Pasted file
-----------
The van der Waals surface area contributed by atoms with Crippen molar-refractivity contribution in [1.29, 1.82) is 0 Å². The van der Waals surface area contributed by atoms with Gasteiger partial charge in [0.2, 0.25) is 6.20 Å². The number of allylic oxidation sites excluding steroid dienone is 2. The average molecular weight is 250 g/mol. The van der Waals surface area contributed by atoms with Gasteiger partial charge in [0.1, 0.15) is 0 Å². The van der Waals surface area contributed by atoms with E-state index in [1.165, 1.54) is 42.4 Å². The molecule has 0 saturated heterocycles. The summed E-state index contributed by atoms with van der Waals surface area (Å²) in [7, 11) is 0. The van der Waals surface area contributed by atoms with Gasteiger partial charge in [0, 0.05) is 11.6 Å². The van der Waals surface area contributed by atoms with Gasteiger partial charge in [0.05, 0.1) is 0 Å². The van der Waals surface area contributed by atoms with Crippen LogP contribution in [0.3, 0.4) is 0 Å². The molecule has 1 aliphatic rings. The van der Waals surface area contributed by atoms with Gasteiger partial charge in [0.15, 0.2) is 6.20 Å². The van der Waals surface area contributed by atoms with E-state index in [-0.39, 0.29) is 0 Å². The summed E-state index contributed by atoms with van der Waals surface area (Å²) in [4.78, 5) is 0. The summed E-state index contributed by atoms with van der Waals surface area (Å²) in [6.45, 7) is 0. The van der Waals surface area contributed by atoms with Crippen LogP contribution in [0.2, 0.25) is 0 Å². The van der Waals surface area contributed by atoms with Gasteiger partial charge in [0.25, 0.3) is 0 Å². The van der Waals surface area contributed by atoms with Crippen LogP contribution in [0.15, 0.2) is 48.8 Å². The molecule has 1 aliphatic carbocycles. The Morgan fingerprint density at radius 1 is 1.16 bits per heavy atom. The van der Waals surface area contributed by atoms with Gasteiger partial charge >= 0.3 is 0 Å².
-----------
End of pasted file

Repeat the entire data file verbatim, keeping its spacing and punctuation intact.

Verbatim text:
The van der Waals surface area contributed by atoms with Crippen molar-refractivity contribution in [1.29, 1.82) is 0 Å². The van der Waals surface area contributed by atoms with Gasteiger partial charge in [0.2, 0.25) is 6.20 Å². The number of allylic oxidation sites excluding steroid dienone is 2. The average molecular weight is 250 g/mol. The van der Waals surface area contributed by atoms with Gasteiger partial charge in [0.1, 0.15) is 0 Å². The van der Waals surface area contributed by atoms with E-state index in [1.165, 1.54) is 42.4 Å². The molecule has 0 saturated heterocycles. The summed E-state index contributed by atoms with van der Waals surface area (Å²) in [7, 11) is 0. The van der Waals surface area contributed by atoms with Gasteiger partial charge in [0, 0.05) is 11.6 Å². The van der Waals surface area contributed by atoms with Gasteiger partial charge in [0.05, 0.1) is 0 Å². The van der Waals surface area contributed by atoms with Crippen LogP contribution in [0.3, 0.4) is 0 Å². The molecule has 1 aliphatic rings. The van der Waals surface area contributed by atoms with Gasteiger partial charge in [0.15, 0.2) is 6.20 Å². The van der Waals surface area contributed by atoms with E-state index in [-0.39, 0.29) is 0 Å². The summed E-state index contributed by atoms with van der Waals surface area (Å²) in [4.78, 5) is 0. The summed E-state index contributed by atoms with van der Waals surface area (Å²) in [6.45, 7) is 0. The van der Waals surface area contributed by atoms with Crippen LogP contribution in [0.2, 0.25) is 0 Å². The van der Waals surface area contributed by atoms with Gasteiger partial charge in [0.25, 0.3) is 0 Å². The van der Waals surface area contributed by atoms with Crippen LogP contribution in [0.15, 0.2) is 48.8 Å². The molecule has 1 aliphatic carbocycles. The Morgan fingerprint density at radius 1 is 1.16 bits per heavy atom. The van der Waals surface area contributed by atoms with Gasteiger partial charge >= 0.3 is 0 Å².